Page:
SVT remote production - its scale broke new ground
Sweden’s national public broadcaster Sveriges Television (SVT) partnered with Net Insight, Grass Valley and EVS to undertake remote IP production for the broadcast of the FIS Alpine World Ski Championships in Sweden earlier this year. Here’s how it was done.
The production setup included sending signals from 80 GV LDX 86 Series cameras from the course via two 100 Gbps fibre circuits from Telia to three control rooms in SVT’s Stockholm HQ over 600 km away.
Return signals were uncompressed HD and video latency is about 75 milliseconds. Clear-Com IP intercoms are also in use to make sure communications are as close to real time as possible.
Each of the three control rooms in Stockholm will produce different signals as one will focus on the regular world feed, another on world feed plus, and then the third on the Swedish unilateral needs.
Each circuit uses Nimbra transport solutions from Net Insight, including its terabit capacity platform, the Nimbra 1060. Grass Valley’s DirectIP capability enabled the XCU base stations to be situated in the central equipment room in Stockholm handling cameras from the venue. DirectIP also enabled the shaders to match the cameras so fewer crew were needed to travel.
In Stockholm, SVT scaled up its existing EVS resources for the specific demands of ingesting and producing the large amount of incoming feeds from both Championships which included standard cameras, triple-speed and 6 times super slow-motion cameras. This was done by bringing in additional industry-standard XT3 ChannelMAX servers from HDR Sweden to expand SVT’s existing XT3/XS3 production servers and IPDirector PAM software suite. The expanded EVS system consisted of over 100 EVS HD channels for both Host and national-unilateral operation.
FIS handled the creation and management of graphics which was then integrated with the produced feed.
“This accomplishment demonstrates how far we’ve come in executing remote productions, especially looking back at our remote setup in 2012 for the London Summer Games,” said Adde Grandberg, director of technology, CTO, at SVT. “To achieve this feat for the Alpine World Ski Championships, we knew from the beginning that we’d need more bandwidth, an adaptable workflow and very tight collaboration. We’ve set a new benchmark for live remote production at a major sporting event.”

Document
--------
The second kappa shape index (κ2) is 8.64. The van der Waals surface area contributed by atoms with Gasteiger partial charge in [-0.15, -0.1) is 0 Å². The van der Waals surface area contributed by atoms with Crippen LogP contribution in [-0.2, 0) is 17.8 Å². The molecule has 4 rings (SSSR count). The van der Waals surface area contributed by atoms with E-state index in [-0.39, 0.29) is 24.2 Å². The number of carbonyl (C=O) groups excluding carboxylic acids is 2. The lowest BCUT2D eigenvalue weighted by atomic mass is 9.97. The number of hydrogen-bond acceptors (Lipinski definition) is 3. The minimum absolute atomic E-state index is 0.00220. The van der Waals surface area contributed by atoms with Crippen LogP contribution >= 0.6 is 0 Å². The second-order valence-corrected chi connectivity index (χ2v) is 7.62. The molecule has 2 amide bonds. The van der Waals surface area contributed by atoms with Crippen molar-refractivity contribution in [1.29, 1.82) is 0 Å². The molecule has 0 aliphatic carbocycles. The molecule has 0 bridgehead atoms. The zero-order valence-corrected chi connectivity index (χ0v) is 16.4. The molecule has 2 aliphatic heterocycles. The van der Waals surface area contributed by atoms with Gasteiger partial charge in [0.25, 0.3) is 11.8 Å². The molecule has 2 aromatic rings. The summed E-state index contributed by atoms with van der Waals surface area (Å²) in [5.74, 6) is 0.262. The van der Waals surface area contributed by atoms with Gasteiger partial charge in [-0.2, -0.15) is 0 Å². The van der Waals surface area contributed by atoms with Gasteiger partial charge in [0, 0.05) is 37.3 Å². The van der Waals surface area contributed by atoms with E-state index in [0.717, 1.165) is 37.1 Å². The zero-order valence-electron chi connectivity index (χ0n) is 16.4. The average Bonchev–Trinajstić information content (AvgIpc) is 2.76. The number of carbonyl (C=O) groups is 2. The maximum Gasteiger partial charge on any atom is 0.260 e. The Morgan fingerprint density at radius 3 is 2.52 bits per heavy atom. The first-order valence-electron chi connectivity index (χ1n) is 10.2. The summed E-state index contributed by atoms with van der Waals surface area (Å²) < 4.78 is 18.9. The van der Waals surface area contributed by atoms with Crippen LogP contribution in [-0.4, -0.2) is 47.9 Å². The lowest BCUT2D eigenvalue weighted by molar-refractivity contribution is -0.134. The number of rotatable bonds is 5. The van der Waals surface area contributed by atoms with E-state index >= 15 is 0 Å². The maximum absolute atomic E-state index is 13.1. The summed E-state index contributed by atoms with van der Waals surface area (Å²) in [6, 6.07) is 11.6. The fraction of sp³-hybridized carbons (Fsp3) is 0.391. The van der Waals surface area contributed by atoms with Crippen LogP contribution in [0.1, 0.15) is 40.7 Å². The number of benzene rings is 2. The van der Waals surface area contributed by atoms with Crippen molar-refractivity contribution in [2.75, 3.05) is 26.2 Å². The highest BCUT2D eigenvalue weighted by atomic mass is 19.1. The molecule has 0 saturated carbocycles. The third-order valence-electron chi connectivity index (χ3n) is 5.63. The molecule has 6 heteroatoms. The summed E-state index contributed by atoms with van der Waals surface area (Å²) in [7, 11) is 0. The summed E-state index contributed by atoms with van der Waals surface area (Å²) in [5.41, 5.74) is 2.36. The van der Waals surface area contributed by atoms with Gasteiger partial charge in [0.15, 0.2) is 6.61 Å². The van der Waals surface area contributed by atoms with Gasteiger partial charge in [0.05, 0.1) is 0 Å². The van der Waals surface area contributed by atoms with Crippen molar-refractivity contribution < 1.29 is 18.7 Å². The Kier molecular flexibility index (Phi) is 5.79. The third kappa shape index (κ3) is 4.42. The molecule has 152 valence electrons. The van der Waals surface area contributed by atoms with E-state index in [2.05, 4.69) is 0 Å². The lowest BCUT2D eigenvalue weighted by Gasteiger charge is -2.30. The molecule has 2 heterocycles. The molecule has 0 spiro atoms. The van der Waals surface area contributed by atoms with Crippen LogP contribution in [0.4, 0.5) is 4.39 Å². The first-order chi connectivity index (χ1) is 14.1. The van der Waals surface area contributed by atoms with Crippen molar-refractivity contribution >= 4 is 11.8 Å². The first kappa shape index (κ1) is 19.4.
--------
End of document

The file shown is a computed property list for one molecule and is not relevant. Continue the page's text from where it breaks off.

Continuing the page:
The remote production workflow was set up to support a team of around 150 camera operators and technicians on location in Åre, with the rest of the production workflow and staff in Stockholm. A Grass Valley Kayenne video production centre switcher panel based in Åre gave the director access to a K-Frame X video production engine back at the studio. This sits alongside a multi-format Sirius 850 router that was purchased specifically for this event.
“When SVT first approached us about this project, the capacity to support so many cameras and reliably transport uncompressed HD signals over IP across such a large distance was unprecedented. We were working with Grass Valley at the time on this very undertaking, so this synchronicity significantly helped us bring this Alpine Ski undertaking to fruition for SVT,” explained Larissa Görner, strategic product manager, Net Insight.
For Grass Valley, Mark Hilton, vp, live production said, “Remote production is the next step change, opening up new ways of working by allowing a production team back at base to have all the resources they need to deliver high quality, captivating content. We are very proud to have partnered with SVT and Net Insight to help them push the boundaries of remote production and make history. This project illustrates how our DirectIP capability can make a big difference to how broadcasters and media service providers can approach large, complex production requirements.”
You might also like...
Veteran cinematographers and DOPs have long understood that lenses have a personality with a specific look and feel. In the same way that an actor imparts his or her interpretation on a film’s story, the DOP selects a lens t…
In part-1 of this three-part series we discussed the benefits of Remote Production and some of the advantages it provides over traditional outside broadcasts. In this part, we look at the core infrastructure and uncover the technology behind this revolution.
Since its adoption for NTSC, essentially every subsequent electronic distribution means for color images has relied on color differences, making it a topic of some importance.
Recent international events have overtaken normality causing us to take an even closer look at how we make television. Physical isolation is greatly accelerating our interest in Remote Production, REMI and At-Home working, and this is more important now than…
NAB 2020 will not be rescheduled this year, the NAB has announced. Instead, the organization will begin NAB Express in April, an online initiative, and will enhance the NAB Show New York at the end of the year with additional programs…